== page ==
Expanding opportunities for women in South Asia: Sakina's story

Sakina Begum is a dairy producer and the President of the Taluk Shahabaj producer group, in Kaunia Rangpur, Bangladesh.
Sakina Begum is a dairy producer and the President of the Taluk Shahabaj producer group, in Kaunia Rangpur, Bangladesh.

Women across Asia are left to shoulder the burden of unpaid care work with little or no support. In Bangladesh, women spend on average 3.6 hours a day doing unpaid care and domestic work, compared to 1.4 hours for men. Oxfam is  helping to equalize the workload for men and women. We work to empower women to make meaningful decisions concerning themselves, their families, their community and their country, through the realization of their rights and the control of their own resources.

Read Sakina's story:

Sakina Begum is taking a well-earned rest and thinking about how her life has changed in the last six months. "It was like a war for me every morning. I had to prepare food, clean, collect fodder and water, bath, feed and dress the children for school, as well as taking care of my husband. I did all the work without taking a break from 5 am until 10 am. Only then could I take a few minutes rest."  

Sakina Begum is a dairy producer and the President of the Taluk Shahabaj producer group, in Kaunia Rangpur, Bangladesh. She likes to working in the dairy and seeing her cows grow but its hard work.  She is also the prime care-giver for her family. Six months ago she was doing household chores for 8.5 hours a day and then working in her dairy for a further 4.5 hours without any support from family members.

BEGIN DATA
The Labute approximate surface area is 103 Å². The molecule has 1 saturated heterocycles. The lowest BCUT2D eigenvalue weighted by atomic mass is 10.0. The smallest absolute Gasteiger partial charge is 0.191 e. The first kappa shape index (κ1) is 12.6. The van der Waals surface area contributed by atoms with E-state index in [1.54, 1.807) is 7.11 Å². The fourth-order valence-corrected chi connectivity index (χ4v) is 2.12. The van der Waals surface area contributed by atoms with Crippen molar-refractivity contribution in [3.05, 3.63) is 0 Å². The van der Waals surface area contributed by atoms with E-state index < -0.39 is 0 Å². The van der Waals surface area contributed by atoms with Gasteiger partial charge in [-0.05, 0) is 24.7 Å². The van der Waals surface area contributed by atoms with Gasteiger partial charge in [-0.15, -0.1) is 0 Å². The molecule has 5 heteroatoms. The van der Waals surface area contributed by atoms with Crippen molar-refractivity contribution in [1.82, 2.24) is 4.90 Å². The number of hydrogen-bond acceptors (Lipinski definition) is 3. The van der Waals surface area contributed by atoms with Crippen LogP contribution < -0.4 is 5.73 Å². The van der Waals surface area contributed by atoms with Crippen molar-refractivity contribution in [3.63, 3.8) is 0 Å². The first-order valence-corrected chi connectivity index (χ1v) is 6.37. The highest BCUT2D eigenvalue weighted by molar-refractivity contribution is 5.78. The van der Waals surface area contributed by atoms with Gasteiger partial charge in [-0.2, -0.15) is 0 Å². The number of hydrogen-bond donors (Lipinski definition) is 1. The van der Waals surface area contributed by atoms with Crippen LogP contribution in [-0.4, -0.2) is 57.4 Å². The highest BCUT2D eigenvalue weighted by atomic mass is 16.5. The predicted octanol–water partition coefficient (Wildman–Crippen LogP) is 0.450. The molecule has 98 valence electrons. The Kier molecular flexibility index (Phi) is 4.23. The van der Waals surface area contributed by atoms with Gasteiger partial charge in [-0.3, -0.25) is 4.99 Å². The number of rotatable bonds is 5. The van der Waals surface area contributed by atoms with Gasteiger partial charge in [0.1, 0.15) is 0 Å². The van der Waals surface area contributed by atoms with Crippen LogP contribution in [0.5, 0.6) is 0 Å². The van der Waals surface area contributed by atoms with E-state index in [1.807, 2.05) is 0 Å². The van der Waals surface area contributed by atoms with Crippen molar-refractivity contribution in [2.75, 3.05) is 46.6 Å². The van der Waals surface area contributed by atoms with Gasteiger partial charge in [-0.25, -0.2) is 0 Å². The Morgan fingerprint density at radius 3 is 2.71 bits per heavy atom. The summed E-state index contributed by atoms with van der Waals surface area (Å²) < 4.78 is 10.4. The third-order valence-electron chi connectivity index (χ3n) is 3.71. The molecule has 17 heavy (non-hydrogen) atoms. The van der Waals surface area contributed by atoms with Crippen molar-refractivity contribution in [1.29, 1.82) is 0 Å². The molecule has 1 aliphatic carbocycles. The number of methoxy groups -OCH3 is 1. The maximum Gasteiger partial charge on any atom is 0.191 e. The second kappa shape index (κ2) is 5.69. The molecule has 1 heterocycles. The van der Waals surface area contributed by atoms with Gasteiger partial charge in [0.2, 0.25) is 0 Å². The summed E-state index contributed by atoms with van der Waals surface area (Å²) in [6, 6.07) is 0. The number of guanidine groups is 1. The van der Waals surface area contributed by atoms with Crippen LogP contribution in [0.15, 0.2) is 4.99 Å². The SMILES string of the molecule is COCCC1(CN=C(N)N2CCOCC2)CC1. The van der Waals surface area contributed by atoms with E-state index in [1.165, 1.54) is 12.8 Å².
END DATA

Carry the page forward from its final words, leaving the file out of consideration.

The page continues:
In November, 2015, Sakina and her husband attended training and learning sessions about unpaid care work. It was eye opening for them.  They realised that from an early age women are expected to do all the household chores as well as support male family members with agriculture and farming. They did not believe that women could participate in economic activities like men, or that men could help women with the cooking. Women might seek support from their daughter, mother-in-law or sister-in-law but they never asked their son or husband to help around the house.

Sakina said, "After the training I discussed sharing the household work with my husband. He started supporting me with the cooking, preparing tea or snacks for me, cleaning the children when I am milking the cow, or collecting fuel while I am busy with cooking.  Our children enjoy having their father dress them. I told them that, from now on their father will do most of the care work for them, and they clapped with joy."  

This changing scenario has gradually given Sakina the opportunity to take control over her own time. She is expanding her business knowledge and networks by attending meetings and training while her husband and in – laws taking care of their children and helping with the housework.